Grandparents and Intermarriage: Learning to Accept Their Children’s Choices



by Marcia Frezza

Like me, most of my fellow congregants at Congregation Beth Yam, located on a Barrier Island in southern South Carolina, came to Hilton Head Island for the beauty of the location; we later found a true home here with a very active Reform congregation and a wonderful community., Today, this 200-plus member congregation, has a new building and recently celebrated its 30th anniversary.

Just two and a half years ago, Beth Yam formed an Outreach Committee, making it the newest of our committees. Like most committees, it was formed when it became clear that there was a need – and that it was time – to address the concerns of our growing interfaith population. Those among us who choose to affiliate with Beth Yam and are in interfaith marriages represent a variety of age groups, from very young to the elderly. Outreach, therefore, means addressing the needs of each age group through a continuum of service. With this in mind, this year’s outreach programming is focused on dealing with young interfaith families raising Jewish children; last year, we focused on grandparents whose children and grandchildren are in interfaith relationships and/or raising interfaith families.

Some of the grandparents in our community had expressed concerns that they had somehow failed in their role as parents because their children had chosen intermarriage. Our Outreach Shabbat proved a perfect opportunity to invite Vicky Farhi, co-director of the URJ’s Expanding Our Reach Community of Practice, to present a talk about the role of grandparents in Jewish life. This led us to begin a series of workshops on Grandparenting Jewish Children being brought up in interfaith families. We hosted four workshops in all, serving a total of 120 people who ranged in age from 50 to 80.

Prior to the events, we presented each group participant with Sunie Levin’s “Mingled Roots: A Guide for Jewish Grandparents of Interfaith Children” and were pleased to later discover that every grandparent read the book and came prepared for the discussion. Together, we talked about how to reach their resistant children, as well as how to tread lightly without upsetting children or grandchildren. We looked at projects we could do with our grandchildren that would let them know more about Judaism and holiday practice. For our second meeting, two Christian members of our congregation discussed how and why they had chosen to raise Jewish children. At the same meeting, a member of the group presented a review of Jim Keen’s book, “Inside Intermarriage: A Christian Partner’s Perspective on Raising a Jewish Family,” for our second meeting, which gave new insight and understanding about the process the author went through before choosing to raise his children as Jews. His very human story helped our participants to understand that how their grandchildren are raised is not a grandparent’s decision. While they can participate in the conversation with their children, they cannot lead the discussion.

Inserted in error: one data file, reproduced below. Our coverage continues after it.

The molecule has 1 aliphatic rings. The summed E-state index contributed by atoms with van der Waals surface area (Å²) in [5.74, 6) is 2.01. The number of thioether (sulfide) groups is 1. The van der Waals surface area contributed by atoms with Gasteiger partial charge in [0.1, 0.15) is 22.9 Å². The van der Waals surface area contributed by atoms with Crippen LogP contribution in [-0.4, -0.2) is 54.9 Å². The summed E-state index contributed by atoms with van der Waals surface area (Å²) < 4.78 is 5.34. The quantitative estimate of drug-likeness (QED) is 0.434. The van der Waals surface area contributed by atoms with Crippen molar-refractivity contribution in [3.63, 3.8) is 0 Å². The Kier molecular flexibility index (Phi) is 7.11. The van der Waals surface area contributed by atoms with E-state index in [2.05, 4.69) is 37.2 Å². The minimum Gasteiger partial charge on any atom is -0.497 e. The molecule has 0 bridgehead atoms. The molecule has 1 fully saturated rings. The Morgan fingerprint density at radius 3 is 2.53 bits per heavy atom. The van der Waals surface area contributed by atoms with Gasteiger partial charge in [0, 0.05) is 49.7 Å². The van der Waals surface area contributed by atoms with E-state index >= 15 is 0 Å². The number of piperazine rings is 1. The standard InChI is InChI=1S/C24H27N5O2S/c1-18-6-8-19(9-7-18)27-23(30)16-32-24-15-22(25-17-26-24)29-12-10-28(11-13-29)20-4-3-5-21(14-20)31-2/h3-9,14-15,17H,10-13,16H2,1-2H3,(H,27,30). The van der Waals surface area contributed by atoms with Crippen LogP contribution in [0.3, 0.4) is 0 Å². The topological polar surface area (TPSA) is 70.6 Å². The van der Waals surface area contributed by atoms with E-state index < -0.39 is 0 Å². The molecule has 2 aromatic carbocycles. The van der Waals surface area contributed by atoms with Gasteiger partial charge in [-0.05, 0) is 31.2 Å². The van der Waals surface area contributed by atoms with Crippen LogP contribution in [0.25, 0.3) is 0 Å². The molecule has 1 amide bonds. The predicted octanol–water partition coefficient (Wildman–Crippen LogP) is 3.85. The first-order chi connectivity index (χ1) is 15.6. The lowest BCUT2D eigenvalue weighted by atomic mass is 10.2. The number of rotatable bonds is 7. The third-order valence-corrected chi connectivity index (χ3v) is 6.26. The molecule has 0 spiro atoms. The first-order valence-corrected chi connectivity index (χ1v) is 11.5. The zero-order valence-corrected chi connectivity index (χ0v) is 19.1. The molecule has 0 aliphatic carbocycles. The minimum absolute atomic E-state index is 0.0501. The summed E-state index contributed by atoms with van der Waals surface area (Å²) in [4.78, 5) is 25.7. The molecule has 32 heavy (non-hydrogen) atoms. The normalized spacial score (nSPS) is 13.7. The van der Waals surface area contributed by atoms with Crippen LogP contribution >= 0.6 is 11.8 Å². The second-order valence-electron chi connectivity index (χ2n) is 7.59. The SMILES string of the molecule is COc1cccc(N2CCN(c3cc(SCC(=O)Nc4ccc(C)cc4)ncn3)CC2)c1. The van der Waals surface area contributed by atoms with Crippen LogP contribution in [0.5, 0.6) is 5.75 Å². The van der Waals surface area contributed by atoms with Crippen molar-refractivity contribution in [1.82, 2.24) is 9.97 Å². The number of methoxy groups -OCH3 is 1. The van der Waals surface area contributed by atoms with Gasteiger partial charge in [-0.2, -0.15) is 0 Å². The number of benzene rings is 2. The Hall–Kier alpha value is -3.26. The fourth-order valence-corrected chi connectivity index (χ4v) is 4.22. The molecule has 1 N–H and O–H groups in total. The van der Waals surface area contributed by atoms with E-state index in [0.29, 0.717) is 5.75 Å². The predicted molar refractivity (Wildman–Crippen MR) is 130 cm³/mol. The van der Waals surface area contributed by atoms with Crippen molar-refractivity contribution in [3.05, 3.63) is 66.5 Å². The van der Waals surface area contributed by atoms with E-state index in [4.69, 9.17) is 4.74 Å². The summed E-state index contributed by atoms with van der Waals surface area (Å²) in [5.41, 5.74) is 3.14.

The third workshop was made up of a panel of three interfaith couples who were raising Jewish children. Each talked about how they had made their choices in very different ways. Some had chosen conversion, however, in most cases, the non-Jewish parent retained his or her own religion. We explored how in-laws played a critical role in supporting their children’s decision, often when parents were critical they were no longer included in discussions about religion.

All four of these workshops gave us the opportunity to present the spectrum of issues that are facing interfaith families, and particularly Jewish grandparents. Our grandparents realized that there was another side to their story and seemed quite receptive to exploring options to achieve better communications with their children and grandchildren. There were extensive question-and-answer periods, allowing our grandparent congregants to discuss their pain and frustration. They wanted their Jewish children to follow in their footsteps and marry Jews, and they also expected that their children would then raise Jewish children, as they had done. The goal of the presentations was to help grandparents be more accepting of their children who had chosen interfaith marriages. In effect, it served that purpose and as an educational forum for older congregants to look at a bigger and changing picture in Judaism.

Marcia Brandt Frezza is a clinical social worker with a private practice on Hilton Head Island, S.C. She is a Phi Beta Kappa graduate of Clark University in Worcester, MA, and Yeshiva University, Wurzweiler School, NYC. She is chair of the Outreach Committee and Board of Directors of Congregation Beth Yam, and is the volunteer liaison and Board of Trustees member of Lowcountry Legal Volunteers.

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